Over at Movement.org, Susannah Vila has a timely new post about the need for activists using Facebook to take the necessary precautions – like mastering the site’s always evolving privacy settings – to protect themselves and their organizing online. She gives a few examples of the what can happen if you’re not careful:
…leaders of the Pink Chaddi Campaign in India used Facebook as a tool to tell people about thier movement and organize an offline campaign for women in India to send in pink “chaddis” or underware as a form of protest against conservative groups. While Facebook served as an important tool for activism, it soon became a liability when their page was hacked. Because of the hateful speech that the hackers wrote on the page, Facebook mistakenly suspended the account of Nisha Susan, the groups legitimate creator. Luckily, Susan was able to quickly get her account reactivated, but this just highlights the importance of protecting your privacy settings on Facebook – especially when you’re posting controversial content.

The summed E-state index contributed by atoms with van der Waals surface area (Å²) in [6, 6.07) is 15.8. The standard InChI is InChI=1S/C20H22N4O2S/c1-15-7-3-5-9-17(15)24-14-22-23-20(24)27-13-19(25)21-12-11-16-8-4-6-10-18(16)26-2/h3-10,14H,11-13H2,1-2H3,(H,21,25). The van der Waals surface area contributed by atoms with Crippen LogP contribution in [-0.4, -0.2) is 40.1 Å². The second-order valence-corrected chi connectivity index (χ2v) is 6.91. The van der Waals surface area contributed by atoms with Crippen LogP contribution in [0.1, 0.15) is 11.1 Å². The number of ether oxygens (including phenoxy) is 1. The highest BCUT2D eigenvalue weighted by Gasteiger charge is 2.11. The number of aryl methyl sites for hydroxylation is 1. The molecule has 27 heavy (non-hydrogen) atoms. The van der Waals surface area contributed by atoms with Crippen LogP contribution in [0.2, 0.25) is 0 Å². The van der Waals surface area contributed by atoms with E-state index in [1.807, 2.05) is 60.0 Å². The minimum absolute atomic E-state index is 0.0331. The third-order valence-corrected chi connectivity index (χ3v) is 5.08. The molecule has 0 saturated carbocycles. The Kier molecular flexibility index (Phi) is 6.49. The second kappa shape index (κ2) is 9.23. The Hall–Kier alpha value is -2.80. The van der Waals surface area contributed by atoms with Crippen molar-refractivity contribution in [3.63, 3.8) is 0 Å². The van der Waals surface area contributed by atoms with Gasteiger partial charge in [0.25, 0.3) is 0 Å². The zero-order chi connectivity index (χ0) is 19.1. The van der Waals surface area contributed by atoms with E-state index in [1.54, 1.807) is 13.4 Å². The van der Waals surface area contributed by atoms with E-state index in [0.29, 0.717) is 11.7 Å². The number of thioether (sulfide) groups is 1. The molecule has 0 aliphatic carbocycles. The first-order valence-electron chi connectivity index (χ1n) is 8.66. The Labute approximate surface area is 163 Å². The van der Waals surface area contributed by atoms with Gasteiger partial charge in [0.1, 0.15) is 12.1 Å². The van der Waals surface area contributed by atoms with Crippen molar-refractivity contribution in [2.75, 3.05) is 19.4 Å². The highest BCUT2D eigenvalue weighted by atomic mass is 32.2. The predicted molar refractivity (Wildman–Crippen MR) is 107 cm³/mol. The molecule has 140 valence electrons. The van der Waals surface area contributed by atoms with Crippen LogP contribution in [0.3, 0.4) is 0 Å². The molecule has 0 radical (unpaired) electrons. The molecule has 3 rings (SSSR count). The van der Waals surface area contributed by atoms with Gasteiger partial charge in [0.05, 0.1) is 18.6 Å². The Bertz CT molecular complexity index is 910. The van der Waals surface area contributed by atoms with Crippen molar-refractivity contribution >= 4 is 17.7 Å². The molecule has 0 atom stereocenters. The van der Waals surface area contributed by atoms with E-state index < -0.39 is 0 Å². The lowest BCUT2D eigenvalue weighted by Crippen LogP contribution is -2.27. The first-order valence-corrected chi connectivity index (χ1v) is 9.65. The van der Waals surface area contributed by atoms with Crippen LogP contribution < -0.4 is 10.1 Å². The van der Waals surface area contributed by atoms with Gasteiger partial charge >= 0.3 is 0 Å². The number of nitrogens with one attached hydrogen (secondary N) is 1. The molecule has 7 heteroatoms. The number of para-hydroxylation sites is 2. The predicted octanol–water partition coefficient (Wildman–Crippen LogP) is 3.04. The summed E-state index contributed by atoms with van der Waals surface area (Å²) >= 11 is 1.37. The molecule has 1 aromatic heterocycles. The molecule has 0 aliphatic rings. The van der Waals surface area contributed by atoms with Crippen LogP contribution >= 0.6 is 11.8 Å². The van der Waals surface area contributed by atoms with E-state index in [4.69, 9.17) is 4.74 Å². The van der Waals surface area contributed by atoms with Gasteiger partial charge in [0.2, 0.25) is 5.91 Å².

Most recently, there have been reports of authorities in Syria arresting activists and forcing them to hand over their login information. The same occurred in Iran, and the hacking of Tunisian authorities during the uprising there was well documented.
Vila then points to a very thorough guide to help activists organize more safely on Facebook.
And there is an interesting exchange on Tangled Web about whether Facebook should allow the use of pseudonyms, and how helpful that would be for folks operating in more repressive environments.
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